BWW Review: DEAR EVAN HANSEN at Kansas City Music Hall
"Dear Evan Hansen" was the winner of six 2017 Tony awards including Best Musical and Best Performance by an actor. The first national tour of "Dear Evan Hansen" has set up shop at the Kansas City Music Hall as part of the Kansas City Broadway Series for a one week run.
Evan Hansen (Stephen Anthony Christopher) is that high school senior many of us worried about becoming. He is the shy product of a single parent household. The Hansens are not poverty stricken, but they are financially challenged. Mom Heidi Hansen (Jessica E. Sherman) breaks her butt to provide and to finish the paralegal college program she believes will lead to a more financially stable lifestyle.
Like many 21st century teenagers, Evan lives an isolated existence of self-doubt exacerbated by the online world. High school senior year is starting. Evan feels like he has no friends and might even disappear. He wears a cast on his left arm. During the summer, he has fallen out of a tree and broken it.
Mom Heidi is concerned about Evan. She has arranged for him to see a therapist. The doctor has assigned Evan a project. He is to write to himself a positive letter every day (Dear Evan Hansen) in hopes his positive plan will make him feel happier with life.
Mom pushes Evan to complete the assignment. He grumpily agrees to write the first letter and produce it for his therapist. It is not the beam of sunlight Mom had hoped. The letter is dark and mentions a schoolboy crush Evan harbors for Zoe Murphy (Stephanie La Rochelle), a junior girl from a much more well off family. The letter is stolen by Zoe's brother Connor (David Jeffery), a bully and a mentally unbalanced young man. Connor somehow construes the letter to be offensive to him for the reference to his sister and stuffs it into his pocket.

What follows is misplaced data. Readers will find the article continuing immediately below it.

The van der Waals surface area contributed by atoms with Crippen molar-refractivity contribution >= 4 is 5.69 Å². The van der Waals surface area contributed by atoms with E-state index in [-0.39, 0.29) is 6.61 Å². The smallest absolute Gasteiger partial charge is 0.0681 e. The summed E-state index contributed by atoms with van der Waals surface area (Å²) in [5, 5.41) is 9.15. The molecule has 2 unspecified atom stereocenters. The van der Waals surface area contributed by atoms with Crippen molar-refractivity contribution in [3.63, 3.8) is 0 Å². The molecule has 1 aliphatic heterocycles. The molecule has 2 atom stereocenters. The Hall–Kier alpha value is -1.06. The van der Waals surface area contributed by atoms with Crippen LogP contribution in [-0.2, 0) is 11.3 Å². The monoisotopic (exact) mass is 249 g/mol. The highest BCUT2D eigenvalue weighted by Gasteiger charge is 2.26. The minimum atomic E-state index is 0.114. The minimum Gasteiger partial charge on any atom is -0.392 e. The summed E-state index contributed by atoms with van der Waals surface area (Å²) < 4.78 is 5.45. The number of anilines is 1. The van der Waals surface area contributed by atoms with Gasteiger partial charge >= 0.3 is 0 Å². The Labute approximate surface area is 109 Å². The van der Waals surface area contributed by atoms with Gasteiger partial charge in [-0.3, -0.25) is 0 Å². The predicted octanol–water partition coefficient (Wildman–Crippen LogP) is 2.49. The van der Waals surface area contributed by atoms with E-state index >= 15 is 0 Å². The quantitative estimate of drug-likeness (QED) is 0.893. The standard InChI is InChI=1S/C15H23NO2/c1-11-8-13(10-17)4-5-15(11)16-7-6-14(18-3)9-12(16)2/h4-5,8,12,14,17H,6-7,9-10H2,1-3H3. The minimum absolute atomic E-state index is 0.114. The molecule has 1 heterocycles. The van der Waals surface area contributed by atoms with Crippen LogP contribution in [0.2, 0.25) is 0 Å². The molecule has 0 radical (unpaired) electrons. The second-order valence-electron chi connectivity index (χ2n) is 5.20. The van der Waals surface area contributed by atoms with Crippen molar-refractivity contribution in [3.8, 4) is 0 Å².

Several days pass. Evan is called to the principal's office. There he finds Connor's parents. Connor has killed himself. They are crushed. Dad Larry (John Hemphill) and Mom Cynthia (Claire Rankin) have discovered the dark, stolen "Dear Evan Hansen" letter in Connor's pocket. They assume that it is Connor's suicide note. They want to understand why Connor would write his last words to this world to Evan someone they have never met.
Evan sympathizes with the Murphys. Rather than correct the record, Evan invents a friendship with the deceased Connor in an effort to help them through this dark time. It is a white lie, but one which high school and the online world spins out of control and takes on a life of its own. Evan's life changes dramatically in ways he could not imagine (both good and bad) all driven by the white lie.
Evan's family friend computer nerd Jared (Alessandro Costantini) and social climbing Alana (Ciara Alyse Harris) join forces with Evan to perpetrate the lie and to keep Connor's memory alive. The combination of the lie and social media combine to terrible effect.
This cast does a fine job of bringing Evan's story to life. An excellent projection scheme gives the set an interesting and effective feel of something that is happening right as we watch it. The Steven Levenson book with score by Benj Pasek and Justin Paul suit the material. The voices are all impeccable.
"Dear Evan Hansen" continues through Sunday at the Kansas City Music Hall. Tickets are available through Ticketmaster or by telephone at 816-421-7500.
Photos courtesy of Kansas City Broadway Series.